Whoever you are and wherever you’re from, you will almost certainly have some superstitions that you follow, and your Russian date will be no different.
However, when it comes to your Russian date, some of her superstitions may well be rooted in Russian history and her childhood, so they may seem a little random if you do not know the history of them.
So, while we may say hello to the neighborhood blackbird or avoid stepping on sidewalk cracks, some of those your Russian date follows will be new to you. So, to give you a heads up, here are a few that she may believe in.
Never have/give an even number of flowers
Whether you’re buying some flowers for a vase at home or you want to present your Russian date with a romantic bouquet, make sure you count the flowers first. In Russia, giving an even number of flowers is reserved for events such as funerals. Therefore, always give them a count – if you have an even number, throw one away before she notices!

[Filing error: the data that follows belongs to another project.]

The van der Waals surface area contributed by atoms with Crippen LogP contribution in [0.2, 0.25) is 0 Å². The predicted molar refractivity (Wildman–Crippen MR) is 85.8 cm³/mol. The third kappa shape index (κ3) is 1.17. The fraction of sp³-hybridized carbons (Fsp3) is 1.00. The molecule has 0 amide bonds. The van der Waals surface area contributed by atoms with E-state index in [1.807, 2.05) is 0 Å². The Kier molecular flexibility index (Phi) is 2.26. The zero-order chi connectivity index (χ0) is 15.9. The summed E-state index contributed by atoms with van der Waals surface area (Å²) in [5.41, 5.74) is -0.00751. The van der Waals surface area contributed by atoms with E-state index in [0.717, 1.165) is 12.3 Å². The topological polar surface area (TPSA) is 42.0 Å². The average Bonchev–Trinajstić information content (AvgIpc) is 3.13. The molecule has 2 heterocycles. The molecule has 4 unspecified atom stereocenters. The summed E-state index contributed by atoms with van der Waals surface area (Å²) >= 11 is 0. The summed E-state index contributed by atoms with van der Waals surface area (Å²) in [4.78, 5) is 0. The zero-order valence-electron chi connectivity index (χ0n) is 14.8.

Never kiss or shake hands across a threshold
When you welcome your Russian date and any of her family and friends into your home, or if you visit theirs, you need to beware of this particular superstition. In Russian folklore, the spirit of the house lives in the threshold – so, if you kiss, shake hands or embrace over the threshold, you’re leaving yourself open to bad luck. Wait until you’re fully inside.
Don’t spill the salt
This is one of those superstitions that there seems little logic to. In Russia, spilling the salt is believed to be the cause of a family argument. So, don’t spill any!
Avoid sitting at the corner of the table
This one is pretty important if you ever see marriage in the future for you and your Russian date. If an unmarried person sits on the corner of the table – when you’re having dinner, for example – then they will be lonely forever and never get married.
Put empty bottles on the floor
This superstition is said to date back to 1814 and the time of Napoleon. If you finish a bottle of wine, vodka or some other drink, then the empty bottle should be put on the floor, not on the tabletop. Apparently, Parisian restauranteurs would charge for drinks on the basis of the number of bottles on the table, so Russian soldiers would hide them beneath the table. And so, the superstition has developed from there.